Lord, Weep With Me

Hello there again, grief. A foe that seems to be never too far away. So much loss. Where is He in the midst of it? I mean, we know where He is supposed to be. Yet, why does it feel He is simply not there.

For me, that familiar ache has returned. The ache that takes your breath away giving you only moments of reprieve. I knew this day would come. Saying goodbye to my grandma isn’t just saying goodbye to a beautiful woman who impacted my life. It is another piece of my heritage, of who I am and where I come from, being pulled away. This is a gentle pull, much different then snatching that occurred with my parents. Yanking and tearing away the foundation of family in my world. It’s like saying goodbye to them all over again. Nonetheless, it hurts. And I’m sad.

I am more than aware that these family ties are not necessary to an abundant life. And, yet, they are important and so when it is not there it feels a little more empty. I can feel the gaps and the missing pieces deep in my soul. Every single day. Not just in the moments when I’m thinking of them all and missing their smiles, voices and hugs. Every day the missing pieces affect my world, my heart, and my relationships. It’s inevitable and it is necessary that I am aware of that.

We all have missing pieces. Like me, you know pain and loss. Those people who are supposed to be there and are simply not. The relationships forever severed for one reason or another. The brokenness of this world interrupting our world in the most despairingly unwelcome way.

When we act as though it’s inconsequential or just a part of life - we are deceiving ourselves - most often to avoid the pain of calling out lack in our lives.

We do not like the lack. It causes pain, confusion, uncertainty even. Navigating the world and our hearts with these missing pieces - it hurts but it is necessary.

We cannot avoid the losses that occur, the pain that takes our breath away. In this moment, I’m staring it in the face and I’m overwhelmed by all of the thoughts and feelings I have. I can shut it off and distract myself with well meaning things like my children, activities, work, and such. I could do that. Oh boy, I really know how to do that. I have learned if I do, the pain will remain hidden - disguise itself - and will wreak havoc on my soul, Spirit, and body.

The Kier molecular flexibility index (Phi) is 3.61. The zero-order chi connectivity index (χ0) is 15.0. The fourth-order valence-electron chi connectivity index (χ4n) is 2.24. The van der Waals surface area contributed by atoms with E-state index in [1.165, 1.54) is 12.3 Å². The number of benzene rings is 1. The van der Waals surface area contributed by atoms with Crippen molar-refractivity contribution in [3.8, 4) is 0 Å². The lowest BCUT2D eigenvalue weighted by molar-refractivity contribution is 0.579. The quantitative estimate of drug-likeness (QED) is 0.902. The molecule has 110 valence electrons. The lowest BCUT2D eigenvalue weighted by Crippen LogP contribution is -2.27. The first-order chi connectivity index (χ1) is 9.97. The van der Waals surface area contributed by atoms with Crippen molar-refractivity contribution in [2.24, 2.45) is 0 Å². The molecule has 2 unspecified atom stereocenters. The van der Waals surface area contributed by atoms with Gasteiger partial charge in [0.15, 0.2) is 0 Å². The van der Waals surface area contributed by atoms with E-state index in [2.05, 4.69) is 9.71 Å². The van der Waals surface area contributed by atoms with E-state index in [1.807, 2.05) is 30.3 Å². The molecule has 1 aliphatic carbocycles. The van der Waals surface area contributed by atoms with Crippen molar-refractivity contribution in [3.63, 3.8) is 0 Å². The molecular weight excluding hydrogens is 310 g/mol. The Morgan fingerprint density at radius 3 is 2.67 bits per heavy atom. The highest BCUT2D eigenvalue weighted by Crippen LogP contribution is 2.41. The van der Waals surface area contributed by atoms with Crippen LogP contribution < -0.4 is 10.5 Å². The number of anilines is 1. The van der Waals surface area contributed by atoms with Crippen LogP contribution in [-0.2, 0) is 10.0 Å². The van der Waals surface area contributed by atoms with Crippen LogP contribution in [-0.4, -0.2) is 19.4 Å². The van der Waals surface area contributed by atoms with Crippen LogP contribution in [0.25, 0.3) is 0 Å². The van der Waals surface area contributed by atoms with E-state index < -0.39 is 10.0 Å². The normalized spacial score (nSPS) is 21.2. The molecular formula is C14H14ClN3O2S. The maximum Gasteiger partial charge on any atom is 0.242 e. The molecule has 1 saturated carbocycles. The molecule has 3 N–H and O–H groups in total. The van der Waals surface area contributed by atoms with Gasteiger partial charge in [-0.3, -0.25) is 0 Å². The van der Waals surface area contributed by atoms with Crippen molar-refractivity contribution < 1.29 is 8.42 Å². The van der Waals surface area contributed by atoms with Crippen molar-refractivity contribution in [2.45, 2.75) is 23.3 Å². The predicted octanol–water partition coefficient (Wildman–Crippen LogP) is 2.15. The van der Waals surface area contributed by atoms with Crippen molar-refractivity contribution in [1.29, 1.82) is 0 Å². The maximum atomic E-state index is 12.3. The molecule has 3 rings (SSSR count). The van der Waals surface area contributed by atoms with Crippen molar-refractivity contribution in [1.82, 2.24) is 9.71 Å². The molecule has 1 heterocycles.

I can say nice words and cliche statements that will help me or you feel better in a moment. And, yet, how will that change us and draw us into a deeper place of dependence on Jesus?

I can give whatever words to my avoidance, but it doesn’t change that it is just that - avoidance. Pain is a part of this broken world as is loss. Pain and loss avoided, though, will produce a deeply broken soul and spirit. So, call out the loss - name the pain. Sit in it for a bit. Recognize the depths of its complexity and harm. And, wait. As Jesus gently comes in, His light will pierce through the darkness and there will be relief.

Yes, there is purpose to deeply experiencing the pain. Despite our desire to hide, avoid, run - there is freedom in just wrestling with the pain. Lament. Cry out and grieve. Why? Because He weeps with us. In our belief, in our unbelief - in our pain - He weeps alongside.

When I fight and push against Him, He never lets go. I can kick and wrestle with His purposes, but the compassion of His character holds me steadfast. I rage against the unfairness of the world, of sadness that fills every crevice, but in the quiet of the night - I collapse into His tenderness and care.

Even in the darkness, His goodness still exists. It exists as He gathers us in His arms and He simply sits with us in our pain. He won’t push and pull and insist. He will gently and tenderly be present. A day will dawn in the distant or not so distant future when the sun shines again and our hearts don’t feel so weary. He will pick us up as we move on. But in the meantime, go ahead with the Savior’s hand in yours - weep.


“A bruised reed he will not break, and a smoldering wick he will not snuff out. In faithfulness he will bring forth justice.”

—Isaiah 42:3

Though the mountains be shaken and the hills be removed, yet my unfailing love for you will not be shaken nor my covenant of peace be removed,” says the Lord, who has compassion on you.

—Isaiah 54:10

In the same way, the Spirit helps us in our weakness. We do not know what we ought to pray for, but the Spirit himself intercedes for us with groans that words cannot express.

—Romans 8:26


Forever in my heart, grandma.